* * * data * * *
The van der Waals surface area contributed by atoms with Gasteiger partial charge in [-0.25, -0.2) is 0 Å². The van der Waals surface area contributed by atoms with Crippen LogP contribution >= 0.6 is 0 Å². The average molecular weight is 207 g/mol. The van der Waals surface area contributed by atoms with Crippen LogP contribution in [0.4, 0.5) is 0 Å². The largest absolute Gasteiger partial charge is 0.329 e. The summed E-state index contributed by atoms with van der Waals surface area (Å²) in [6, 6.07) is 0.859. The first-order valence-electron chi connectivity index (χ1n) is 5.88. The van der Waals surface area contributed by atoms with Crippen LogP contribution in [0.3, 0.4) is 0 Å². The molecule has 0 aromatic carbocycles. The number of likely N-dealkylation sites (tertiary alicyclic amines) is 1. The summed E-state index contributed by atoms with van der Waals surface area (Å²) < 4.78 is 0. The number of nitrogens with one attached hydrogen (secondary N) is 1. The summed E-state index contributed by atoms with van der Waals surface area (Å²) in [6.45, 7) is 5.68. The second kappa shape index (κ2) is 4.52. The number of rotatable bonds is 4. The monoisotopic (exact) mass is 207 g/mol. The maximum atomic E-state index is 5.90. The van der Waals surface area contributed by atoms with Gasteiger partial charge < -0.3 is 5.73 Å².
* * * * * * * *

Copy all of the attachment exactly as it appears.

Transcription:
The van der Waals surface area contributed by atoms with Gasteiger partial charge in [-0.25, -0.2) is 0 Å². The van der Waals surface area contributed by atoms with Crippen LogP contribution >= 0.6 is 0 Å². The average molecular weight is 207 g/mol. The van der Waals surface area contributed by atoms with Crippen LogP contribution in [0.4, 0.5) is 0 Å². The largest absolute Gasteiger partial charge is 0.329 e. The summed E-state index contributed by atoms with van der Waals surface area (Å²) in [6, 6.07) is 0.859. The first-order valence-electron chi connectivity index (χ1n) is 5.88. The van der Waals surface area contributed by atoms with Crippen LogP contribution in [0.3, 0.4) is 0 Å². The molecule has 0 aromatic carbocycles. The number of likely N-dealkylation sites (tertiary alicyclic amines) is 1. The summed E-state index contributed by atoms with van der Waals surface area (Å²) < 4.78 is 0. The number of nitrogens with one attached hydrogen (secondary N) is 1. The summed E-state index contributed by atoms with van der Waals surface area (Å²) in [6.45, 7) is 5.68. The second kappa shape index (κ2) is 4.52. The number of rotatable bonds is 4. The monoisotopic (exact) mass is 207 g/mol. The maximum atomic E-state index is 5.90. The van der Waals surface area contributed by atoms with Gasteiger partial charge < -0.3 is 5.73 Å².